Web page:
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Virtual welding simulators spark kids’ interest
Grant Wood AEA partners with area businesses to get Eastern Iowa students in apprenticeships
WILLIAMSBURG — Christopher Yenter, a junior at Williamsburg High School, will begin training in the “highly skilled and high paying” career of welding after being selected for an apprenticeship at Kinze Manufacturing this summer.
Yenter, 17, is the first student in Williamsburg to be placed in the new welding apprenticeship program sponsored by the Grant Wood Area Education Agency, which provides education services to seven counties in Eastern Iowa, including Linn, Johnson and Iowa.
The program is offered through a regional career and technical education planning partnership, established by the Iowa Department of Education to assist school districts in providing high-quality career and technical education programs.
Yenter begins each school day in a Kirkwood Community College welding class held at the high school. It “keeps me in a happy mood” all day and engaged in the rest of his classes, he said.
Apprenticeship opportunities for students like Yenter will only expand as Grant Wood AEA offers welding experience with newly purchased virtual welding simulators, which provide hands-on training with realistic welding scenarios.
‘Excited’ about careers
The welding simulators are a “safe way to get kids excited and interested” in the career, said Kevin Wilkinson, an industrial technology and science, technology, engineering and math teacher at Williamsburg Junior-Senior High School.
Combining virtual welding experience with live welding builds muscle memory and “builds a better welder faster” than just doing one or the other, Wilkinson said.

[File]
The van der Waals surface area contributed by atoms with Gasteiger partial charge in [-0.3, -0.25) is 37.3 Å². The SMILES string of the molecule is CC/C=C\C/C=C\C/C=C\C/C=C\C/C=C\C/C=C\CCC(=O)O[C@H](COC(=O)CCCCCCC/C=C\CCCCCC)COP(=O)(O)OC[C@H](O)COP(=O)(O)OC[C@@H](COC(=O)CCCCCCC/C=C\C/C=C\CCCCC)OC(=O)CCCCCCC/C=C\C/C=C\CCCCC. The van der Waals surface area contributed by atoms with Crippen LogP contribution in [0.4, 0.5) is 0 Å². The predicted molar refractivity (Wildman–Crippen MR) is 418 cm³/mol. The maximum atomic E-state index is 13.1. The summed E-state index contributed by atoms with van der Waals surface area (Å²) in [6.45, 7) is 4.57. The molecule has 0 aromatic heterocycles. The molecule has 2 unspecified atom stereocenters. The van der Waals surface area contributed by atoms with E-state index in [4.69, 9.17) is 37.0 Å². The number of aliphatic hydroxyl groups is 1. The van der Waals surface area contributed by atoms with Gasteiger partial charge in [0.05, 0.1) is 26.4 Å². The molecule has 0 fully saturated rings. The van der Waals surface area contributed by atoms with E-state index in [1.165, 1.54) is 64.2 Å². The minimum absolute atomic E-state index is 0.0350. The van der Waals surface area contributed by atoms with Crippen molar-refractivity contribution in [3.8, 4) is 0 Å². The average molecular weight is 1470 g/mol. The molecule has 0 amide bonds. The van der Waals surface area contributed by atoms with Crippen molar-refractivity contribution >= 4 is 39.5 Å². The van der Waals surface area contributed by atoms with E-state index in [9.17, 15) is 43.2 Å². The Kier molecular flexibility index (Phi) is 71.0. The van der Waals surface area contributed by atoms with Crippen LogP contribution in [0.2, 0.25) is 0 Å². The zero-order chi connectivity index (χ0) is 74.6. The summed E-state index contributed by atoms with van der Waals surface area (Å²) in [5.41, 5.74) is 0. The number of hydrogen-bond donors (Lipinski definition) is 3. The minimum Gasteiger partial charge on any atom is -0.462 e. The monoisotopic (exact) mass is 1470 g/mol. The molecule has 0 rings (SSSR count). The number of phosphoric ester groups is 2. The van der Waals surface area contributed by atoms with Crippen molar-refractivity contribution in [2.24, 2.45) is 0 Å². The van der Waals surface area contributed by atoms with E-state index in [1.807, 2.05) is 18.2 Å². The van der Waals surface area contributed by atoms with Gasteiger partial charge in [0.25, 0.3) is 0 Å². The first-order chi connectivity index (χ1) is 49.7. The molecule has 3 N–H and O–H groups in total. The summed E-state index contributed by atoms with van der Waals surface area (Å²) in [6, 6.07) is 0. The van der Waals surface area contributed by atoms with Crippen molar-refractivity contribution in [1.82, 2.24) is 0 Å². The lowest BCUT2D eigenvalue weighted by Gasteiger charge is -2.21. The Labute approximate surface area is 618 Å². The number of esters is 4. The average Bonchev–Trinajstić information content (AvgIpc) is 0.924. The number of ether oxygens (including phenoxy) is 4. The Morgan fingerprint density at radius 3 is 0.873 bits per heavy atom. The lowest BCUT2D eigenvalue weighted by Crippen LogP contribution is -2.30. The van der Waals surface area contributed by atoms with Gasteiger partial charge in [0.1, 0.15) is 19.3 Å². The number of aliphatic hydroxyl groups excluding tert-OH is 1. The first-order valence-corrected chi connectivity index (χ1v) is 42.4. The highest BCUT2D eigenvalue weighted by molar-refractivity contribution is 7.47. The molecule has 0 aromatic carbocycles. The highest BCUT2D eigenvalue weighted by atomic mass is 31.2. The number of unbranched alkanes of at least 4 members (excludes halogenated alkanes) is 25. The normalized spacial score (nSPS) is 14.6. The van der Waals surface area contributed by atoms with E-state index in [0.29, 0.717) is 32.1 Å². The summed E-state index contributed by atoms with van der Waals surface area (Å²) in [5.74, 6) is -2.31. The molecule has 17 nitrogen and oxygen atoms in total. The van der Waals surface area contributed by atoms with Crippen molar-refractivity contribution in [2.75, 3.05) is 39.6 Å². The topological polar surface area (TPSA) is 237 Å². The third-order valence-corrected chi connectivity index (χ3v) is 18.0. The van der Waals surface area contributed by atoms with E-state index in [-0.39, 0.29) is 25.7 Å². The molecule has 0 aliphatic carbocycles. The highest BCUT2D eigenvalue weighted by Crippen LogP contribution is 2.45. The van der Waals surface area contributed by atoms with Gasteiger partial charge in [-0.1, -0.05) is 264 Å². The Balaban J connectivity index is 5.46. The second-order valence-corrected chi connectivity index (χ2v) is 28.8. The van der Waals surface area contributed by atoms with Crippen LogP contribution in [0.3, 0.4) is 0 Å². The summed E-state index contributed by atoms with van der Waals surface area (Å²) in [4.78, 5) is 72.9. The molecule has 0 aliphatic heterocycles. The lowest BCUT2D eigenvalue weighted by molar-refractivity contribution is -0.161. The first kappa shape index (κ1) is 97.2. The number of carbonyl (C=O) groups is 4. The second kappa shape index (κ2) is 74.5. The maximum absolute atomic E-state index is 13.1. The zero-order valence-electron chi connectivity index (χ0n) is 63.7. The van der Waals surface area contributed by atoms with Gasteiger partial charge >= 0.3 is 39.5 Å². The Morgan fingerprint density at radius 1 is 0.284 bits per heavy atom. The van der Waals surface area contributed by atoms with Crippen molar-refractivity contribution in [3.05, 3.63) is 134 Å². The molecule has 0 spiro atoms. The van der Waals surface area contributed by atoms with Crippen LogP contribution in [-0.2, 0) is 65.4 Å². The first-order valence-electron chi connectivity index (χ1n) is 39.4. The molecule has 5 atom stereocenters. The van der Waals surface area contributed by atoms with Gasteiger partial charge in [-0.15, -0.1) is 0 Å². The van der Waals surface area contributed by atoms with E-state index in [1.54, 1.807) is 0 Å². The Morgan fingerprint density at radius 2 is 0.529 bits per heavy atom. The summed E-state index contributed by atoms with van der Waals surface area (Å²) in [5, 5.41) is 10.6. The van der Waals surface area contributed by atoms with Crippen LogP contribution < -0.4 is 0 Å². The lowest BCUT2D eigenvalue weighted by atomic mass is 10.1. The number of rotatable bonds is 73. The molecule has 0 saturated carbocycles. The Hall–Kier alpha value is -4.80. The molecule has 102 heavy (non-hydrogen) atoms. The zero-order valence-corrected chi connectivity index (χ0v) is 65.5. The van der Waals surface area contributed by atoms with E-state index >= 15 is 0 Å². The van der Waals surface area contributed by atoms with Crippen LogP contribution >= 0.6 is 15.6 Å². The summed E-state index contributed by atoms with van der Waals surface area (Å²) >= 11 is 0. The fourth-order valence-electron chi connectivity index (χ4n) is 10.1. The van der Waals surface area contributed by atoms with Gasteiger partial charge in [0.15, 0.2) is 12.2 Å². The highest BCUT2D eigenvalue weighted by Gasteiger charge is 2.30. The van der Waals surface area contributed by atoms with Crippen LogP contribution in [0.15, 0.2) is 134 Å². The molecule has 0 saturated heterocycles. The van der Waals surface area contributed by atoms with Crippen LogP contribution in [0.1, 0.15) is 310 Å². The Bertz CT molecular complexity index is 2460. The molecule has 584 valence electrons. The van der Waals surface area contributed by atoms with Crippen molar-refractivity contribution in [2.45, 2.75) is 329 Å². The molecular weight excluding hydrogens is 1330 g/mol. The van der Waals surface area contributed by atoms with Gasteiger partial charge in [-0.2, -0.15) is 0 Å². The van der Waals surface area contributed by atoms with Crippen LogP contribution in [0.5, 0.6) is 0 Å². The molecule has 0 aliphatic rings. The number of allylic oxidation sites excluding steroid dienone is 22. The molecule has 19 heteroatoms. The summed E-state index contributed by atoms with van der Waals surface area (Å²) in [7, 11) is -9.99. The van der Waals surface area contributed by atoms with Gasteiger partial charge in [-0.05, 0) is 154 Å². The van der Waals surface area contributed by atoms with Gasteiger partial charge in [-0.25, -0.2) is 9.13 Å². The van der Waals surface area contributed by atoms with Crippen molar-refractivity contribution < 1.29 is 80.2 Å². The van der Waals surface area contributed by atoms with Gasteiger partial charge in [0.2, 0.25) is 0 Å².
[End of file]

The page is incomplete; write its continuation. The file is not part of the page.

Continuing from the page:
Even some professional welders are trained using virtual reality before being able to live weld because the steel they work with is expensive, said Jen Boyd, a Grant Wood AEA Future Ready curriculum consultant who works with school districts.
The AEA bought the simulators two years ago with grant funding from the regional career and technical education planning partnership and from the federal Strengthening Career and Technical Education for the 21st Century Act — often referred to as the Perkins V Act — which provides almost $1.43 billion for career and technical education programs across the United States.
Iowa receives nearly $13.9 million annually in federal funds, divided between secondary and postsecondary career and technical education programs, according to the Iowa Department of Education.
Twelve virtual welding simulators are now circulating through 12 school districts in the region, meaning around 450 students experienced virtual welding this school year, Grant Wood AEA spokeswoman Renee Nelson said in an email.
The virtual welding simulators cost about $56,000 each.
While only eight or nine apprenticeships were available in the region this year for students like Yenter, the AEA is hoping to increase that number in the coming years.
Using a virtual welding simulator is kind of like playing a video game, Wilkinson said. It’s interactive, with a beginner, intermediate and advanced level, and students can complete for a high score. It helps students build muscle memory before using real welding tools.
“We use it to get kids excited about our program,” Wilkinson said. “They’re able to immediately jump in and get a feel for what it’s like to weld without first going through a safety course.”
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